I was one of the critics who felt that Ghana didn’t need free senior high school education when President Nana Akufo-Addo, then flagbearer of the New Patriotic Party (NPP) in opposition, started trumpeting the idea ahead of election 2012.
And what was my reason? I just followed the random arguments that first of all, we needed to address challenges in the quality of our education at the basic level, senior high school level and tertiary.
But truthfully speaking, I am not sure I would have kicked against the idea if I had struggled to get secondary school education because I came from a penniless home that couldn’t even provide a meal per day.
I am now tempted to think that my viewpoint on free SHS was insensitive to the plight of the thousands who couldn’t get SHS education or struggled very hard to get it either because they were orphans with no help, or that their parents were too poor.
My view on free SHS has changed not because I am indecisive; but because I have gone through some introspection.
I have come across stories recently that broke my heart. First, I met a 19-year old orphan, Daniel Amoah, who had aggregate 23 after JHS. Daniel is naturally talented in electronics, but had stayed home for a year due to lack of support for him to go to school.
I got to know about Daniel’s plight through my younger brother; and after seeing the things he had created with his talent, I was even poised to support him personally regardless of the burden. But I later introduced him to Citi FM’s scholarship programme COPE, and luckily Daniel is now in a technical school where his talent is being honed. Daniel was lucky to have met me; but there are many others like him; whose dreams have been shattered by poverty and lack of support.
My colleague at Citi FM, Nana Ama Agyeman-Asante, recently told me another heartbreaking story of twin brothers in the Ashanti Region who both graduated with distinction from JHS; but couldn’t further their education because of poverty. The youngest of the twin, Attah, decided to come to Accra to be a drivers’ mate so he could raise money to go to school. But today, Atta is dead. He died from an accident while working on a VIP bus as a driver’s mate – it’s a sad story that brings tears to my eyes.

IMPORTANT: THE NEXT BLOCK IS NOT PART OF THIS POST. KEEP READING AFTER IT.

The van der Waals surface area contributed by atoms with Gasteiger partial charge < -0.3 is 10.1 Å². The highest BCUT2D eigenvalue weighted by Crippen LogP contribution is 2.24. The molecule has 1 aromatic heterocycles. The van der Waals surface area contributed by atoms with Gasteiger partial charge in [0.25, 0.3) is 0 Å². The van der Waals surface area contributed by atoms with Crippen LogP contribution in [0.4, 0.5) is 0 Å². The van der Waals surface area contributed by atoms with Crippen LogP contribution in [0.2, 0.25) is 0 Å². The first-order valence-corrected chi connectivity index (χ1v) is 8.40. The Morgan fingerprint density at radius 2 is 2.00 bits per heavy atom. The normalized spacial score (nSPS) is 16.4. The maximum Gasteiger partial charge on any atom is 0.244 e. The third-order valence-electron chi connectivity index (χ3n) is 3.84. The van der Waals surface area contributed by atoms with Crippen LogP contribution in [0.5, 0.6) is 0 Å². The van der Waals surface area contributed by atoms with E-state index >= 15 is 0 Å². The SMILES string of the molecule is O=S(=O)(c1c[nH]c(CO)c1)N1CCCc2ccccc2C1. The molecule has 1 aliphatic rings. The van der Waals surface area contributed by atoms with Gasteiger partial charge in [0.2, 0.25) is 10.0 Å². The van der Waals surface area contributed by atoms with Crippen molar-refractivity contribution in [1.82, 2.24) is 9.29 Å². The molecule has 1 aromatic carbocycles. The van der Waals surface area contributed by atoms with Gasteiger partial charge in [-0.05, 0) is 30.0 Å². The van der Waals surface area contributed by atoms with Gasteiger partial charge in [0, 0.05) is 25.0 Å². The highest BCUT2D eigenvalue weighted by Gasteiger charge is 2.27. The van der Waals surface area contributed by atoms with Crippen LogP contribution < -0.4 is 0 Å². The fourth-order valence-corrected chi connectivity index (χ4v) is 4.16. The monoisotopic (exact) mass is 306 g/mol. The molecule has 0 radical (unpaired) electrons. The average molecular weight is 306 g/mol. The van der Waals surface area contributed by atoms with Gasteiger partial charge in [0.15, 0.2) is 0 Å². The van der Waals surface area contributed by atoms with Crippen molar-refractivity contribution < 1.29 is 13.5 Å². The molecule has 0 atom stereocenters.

During the recent SHS admissions, I had to break my back to support my aunt who is a single parent, so that her only son who gained admission at Pope John SHS could enroll. But for my generosity, that boy’s future would have been threatened.
And I can’t forget about the sad tale of my bosom friend. In 2002, while I had the privilege reading General Arts at Chemu Senior High School through the hard work of my plantain seller mother, my best friend whose father and mother had left him to fend for himself as a result of a broken home, had to drop out of school due to poverty and lack of support.
Oscar is a brilliant guy who was reading Electrical at the Tema Technical Institute. But after he took care of himself as a ‘shoe shine boy’ through primary and junior high school where he was the best student with aggregate 12, he couldn’t do it anymore in his second year at Tematech, and my friend painfully dropped out of school. He’s 35 years now; and that misfortune has affected him greatly as he’s yet to fully put the pieces of his life together. I know it’s a story that still brings tears to his eyes and mine as well.
The free SHS is not just an idea or a policy, it’s a dream saver; and we must all embrace it even as we make proposals to fine-tune it.
The ‘unusual promise’
Indeed, President Akufo-Addo’s promise back then, was unusual to many, and as human as we are; we were scared of the kind of change the determined politician was proposing. So understandably, many rubbished the idea and called it one of those vote-buying pranks.